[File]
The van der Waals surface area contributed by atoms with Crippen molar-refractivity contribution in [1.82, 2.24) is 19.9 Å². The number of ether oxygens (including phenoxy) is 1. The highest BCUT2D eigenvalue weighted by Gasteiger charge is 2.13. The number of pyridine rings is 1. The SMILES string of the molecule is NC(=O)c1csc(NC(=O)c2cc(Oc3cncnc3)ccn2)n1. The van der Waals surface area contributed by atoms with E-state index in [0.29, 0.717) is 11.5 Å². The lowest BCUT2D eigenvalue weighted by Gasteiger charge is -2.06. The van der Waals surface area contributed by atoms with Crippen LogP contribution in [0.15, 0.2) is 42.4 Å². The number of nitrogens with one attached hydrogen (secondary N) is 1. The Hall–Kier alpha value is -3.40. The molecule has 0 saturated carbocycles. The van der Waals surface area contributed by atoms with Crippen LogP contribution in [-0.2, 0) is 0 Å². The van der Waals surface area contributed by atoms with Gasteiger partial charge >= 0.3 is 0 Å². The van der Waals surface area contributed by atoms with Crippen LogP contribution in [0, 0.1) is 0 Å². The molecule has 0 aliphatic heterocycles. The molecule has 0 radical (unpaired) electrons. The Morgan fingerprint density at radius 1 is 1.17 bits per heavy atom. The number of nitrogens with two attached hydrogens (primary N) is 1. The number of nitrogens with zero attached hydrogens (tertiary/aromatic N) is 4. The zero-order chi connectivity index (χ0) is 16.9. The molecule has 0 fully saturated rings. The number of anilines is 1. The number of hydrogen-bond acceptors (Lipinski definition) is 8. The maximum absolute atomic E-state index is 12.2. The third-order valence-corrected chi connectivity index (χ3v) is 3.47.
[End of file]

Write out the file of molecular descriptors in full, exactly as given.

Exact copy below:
The van der Waals surface area contributed by atoms with Crippen molar-refractivity contribution in [1.82, 2.24) is 19.9 Å². The number of ether oxygens (including phenoxy) is 1. The highest BCUT2D eigenvalue weighted by Gasteiger charge is 2.13. The number of pyridine rings is 1. The SMILES string of the molecule is NC(=O)c1csc(NC(=O)c2cc(Oc3cncnc3)ccn2)n1. The van der Waals surface area contributed by atoms with E-state index in [0.29, 0.717) is 11.5 Å². The lowest BCUT2D eigenvalue weighted by Gasteiger charge is -2.06. The van der Waals surface area contributed by atoms with Crippen LogP contribution in [0.15, 0.2) is 42.4 Å². The number of nitrogens with one attached hydrogen (secondary N) is 1. The Hall–Kier alpha value is -3.40. The molecule has 0 saturated carbocycles. The van der Waals surface area contributed by atoms with Crippen LogP contribution in [-0.2, 0) is 0 Å². The van der Waals surface area contributed by atoms with Gasteiger partial charge >= 0.3 is 0 Å². The van der Waals surface area contributed by atoms with Crippen LogP contribution in [0, 0.1) is 0 Å². The molecule has 0 aliphatic heterocycles. The molecule has 0 radical (unpaired) electrons. The Morgan fingerprint density at radius 1 is 1.17 bits per heavy atom. The number of nitrogens with two attached hydrogens (primary N) is 1. The number of nitrogens with zero attached hydrogens (tertiary/aromatic N) is 4. The zero-order chi connectivity index (χ0) is 16.9. The molecule has 0 fully saturated rings. The number of anilines is 1. The number of hydrogen-bond acceptors (Lipinski definition) is 8. The maximum absolute atomic E-state index is 12.2. The third-order valence-corrected chi connectivity index (χ3v) is 3.47.